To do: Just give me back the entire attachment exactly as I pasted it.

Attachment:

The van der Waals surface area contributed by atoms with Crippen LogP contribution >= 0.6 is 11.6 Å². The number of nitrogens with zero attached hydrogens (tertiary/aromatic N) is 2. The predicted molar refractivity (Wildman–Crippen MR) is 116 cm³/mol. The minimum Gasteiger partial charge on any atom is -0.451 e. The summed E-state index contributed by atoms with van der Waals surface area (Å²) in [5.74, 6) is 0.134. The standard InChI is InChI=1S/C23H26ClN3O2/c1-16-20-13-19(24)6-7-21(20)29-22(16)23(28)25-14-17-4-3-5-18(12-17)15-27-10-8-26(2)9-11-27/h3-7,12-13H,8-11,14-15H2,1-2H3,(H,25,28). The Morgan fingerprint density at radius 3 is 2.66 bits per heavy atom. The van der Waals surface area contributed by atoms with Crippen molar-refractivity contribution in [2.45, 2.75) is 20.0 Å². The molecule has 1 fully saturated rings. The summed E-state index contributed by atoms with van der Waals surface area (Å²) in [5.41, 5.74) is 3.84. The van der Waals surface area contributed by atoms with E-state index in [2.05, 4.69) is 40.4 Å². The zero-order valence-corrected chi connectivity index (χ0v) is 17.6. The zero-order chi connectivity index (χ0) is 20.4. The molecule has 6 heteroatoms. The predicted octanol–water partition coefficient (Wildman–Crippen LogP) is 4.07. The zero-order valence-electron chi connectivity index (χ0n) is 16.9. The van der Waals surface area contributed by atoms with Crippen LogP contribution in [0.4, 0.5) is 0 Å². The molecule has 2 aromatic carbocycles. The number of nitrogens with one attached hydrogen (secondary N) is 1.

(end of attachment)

The van der Waals surface area contributed by atoms with Crippen LogP contribution >= 0.6 is 11.6 Å². The number of nitrogens with zero attached hydrogens (tertiary/aromatic N) is 2. The predicted molar refractivity (Wildman–Crippen MR) is 116 cm³/mol. The minimum Gasteiger partial charge on any atom is -0.451 e. The summed E-state index contributed by atoms with van der Waals surface area (Å²) in [5.74, 6) is 0.134. The standard InChI is InChI=1S/C23H26ClN3O2/c1-16-20-13-19(24)6-7-21(20)29-22(16)23(28)25-14-17-4-3-5-18(12-17)15-27-10-8-26(2)9-11-27/h3-7,12-13H,8-11,14-15H2,1-2H3,(H,25,28). The Morgan fingerprint density at radius 3 is 2.66 bits per heavy atom. The van der Waals surface area contributed by atoms with Crippen molar-refractivity contribution in [2.45, 2.75) is 20.0 Å². The molecule has 1 fully saturated rings. The summed E-state index contributed by atoms with van der Waals surface area (Å²) in [5.41, 5.74) is 3.84. The van der Waals surface area contributed by atoms with E-state index in [2.05, 4.69) is 40.4 Å². The zero-order valence-corrected chi connectivity index (χ0v) is 17.6. The zero-order chi connectivity index (χ0) is 20.4. The molecule has 6 heteroatoms. The predicted octanol–water partition coefficient (Wildman–Crippen LogP) is 4.07. The zero-order valence-electron chi connectivity index (χ0n) is 16.9. The van der Waals surface area contributed by atoms with Crippen LogP contribution in [0.4, 0.5) is 0 Å². The molecule has 2 aromatic carbocycles. The number of nitrogens with one attached hydrogen (secondary N) is 1.